When these big banks were allowed to increase their dividends earlier this year, it was big news in the banking world because they were among the biggest and healthiest of the 19 banks subjected to stress tests by the Federal Reserve .
When federal regulators allowed them to boost their dividends and increase shareholder buybacks it was seen by markets as a clear signal that the crisis had ended and the banking industry was on the mend.
For Bank of America , which did not get the green light, it was a sign of the struggles to come.
Even for the names seen as healthy, however, investor confidence quickly eroded with the crisis in Europe and ongoing fears of a crackdown on banks by regulators and the courts.
Still, the results of that test are compelling.
Since March 21, about the time banks began reporting their plans for dividends and buybacks, Bank of America shares have lost more than 50 percent compared to 28.96 percent for JPMorgan, 23.55 percent for Wells Fargo and 10.35 percent for U.S. Bancorp.
You can be sure regulators are keeping a close eye on all the banks these days, however, and others of decent size that make big payouts to their shareholders ought to be in decent shape.
For those with the biggest dividend yields, it pays to go down in size a bit.
TheStreet took a look at U.S. banks with a market cap of at least $1 billion and found five names with dividend yields of more than 6 percent. With a 10-year Treasury yield of less than 2 percent, that's pretty attractive.
Nonetheless, you will see that most of these names have a stock chart over the past six months that declines so sharply you would need a rope to climb down it.
The sharp declines of these high-yielding bank stocks is somewhat surprising since investors are clearly attracted to high-yielding names of late as U.S. Treasurys have suffered.
Consider Annaly Capital Management , which is not a bank stock but a mortgage real estate investment trust. Its shares are up on the year, and the more than 14 percent dividend yield would seem to have a lot to do with the shares' success.
However, Annaly shares would get hurt if the Treasury yield curve were to flatten in a "Japan-like scenario," according to an Aug. 2 report from Sandler O'Neill.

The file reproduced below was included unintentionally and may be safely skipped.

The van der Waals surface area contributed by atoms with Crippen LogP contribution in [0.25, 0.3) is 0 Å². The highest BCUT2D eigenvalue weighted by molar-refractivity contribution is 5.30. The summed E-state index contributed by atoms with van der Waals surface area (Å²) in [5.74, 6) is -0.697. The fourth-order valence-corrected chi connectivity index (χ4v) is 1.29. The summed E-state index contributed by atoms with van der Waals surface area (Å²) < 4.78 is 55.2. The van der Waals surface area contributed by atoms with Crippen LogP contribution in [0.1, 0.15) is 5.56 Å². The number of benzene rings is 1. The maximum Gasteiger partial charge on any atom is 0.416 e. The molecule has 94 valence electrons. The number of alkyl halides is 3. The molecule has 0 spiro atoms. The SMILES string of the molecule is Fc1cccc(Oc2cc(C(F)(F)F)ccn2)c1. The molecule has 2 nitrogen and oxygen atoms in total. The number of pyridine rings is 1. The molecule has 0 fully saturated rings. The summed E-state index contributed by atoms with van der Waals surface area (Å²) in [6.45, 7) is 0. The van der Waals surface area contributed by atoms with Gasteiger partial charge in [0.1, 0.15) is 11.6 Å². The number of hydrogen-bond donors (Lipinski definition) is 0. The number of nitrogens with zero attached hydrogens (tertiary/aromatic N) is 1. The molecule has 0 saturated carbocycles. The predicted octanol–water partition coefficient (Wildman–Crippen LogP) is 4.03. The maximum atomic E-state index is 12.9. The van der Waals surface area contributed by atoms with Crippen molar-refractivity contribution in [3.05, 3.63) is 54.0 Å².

Banks might be a better relative play under such a scenario. If the economy strengthens even just a little, banks would appear to offer greater total return potential.
Here, then, are the sector's high-yieding names than have a market cap of at least $1 billion.
5. Hudson City Bancorp Dividend yield: 6.12 percent
Hudson City was one of the better banks when it came to navigating the housing crisis but has run into trouble due to the continued low interest rate environment. Because Hudson City was positioned for a rise in interest rates that still hasn't come, regulators required the bank to restructure its balance sheet — a costly move that forced a dividend cut.
FBR Capital Markets has a "market perform" on Hudson City and a $9 price target, compared to its $6.03 share price on Friday's close. Analyst Bob Ramsey called Hudson City "well-capitalized" in a July 21 report and said he expected capital to continue to build.
He cited management comment that the low interest rate environment means "earnings in the near term may come under pressure," signaling to Ramsey that earnings per share could decline below the $0.19 the New York bank posted in the second quarter.
"We are cautious, but model sufficient improvement in credit costs to offset further deterioration in net interest income," Ramsey wrote.
4. First Niagara Financial Dividend yield: 6.13 percent
First Niagara recently announced a deal to acquire 195 branches and $15 billion in deposits from HSBC for $1 billion. Sandler O'Neill analyst Joseph Fenech applauded the move, upgrading the stock to "buy" from "hold" in an Aug. 3 report.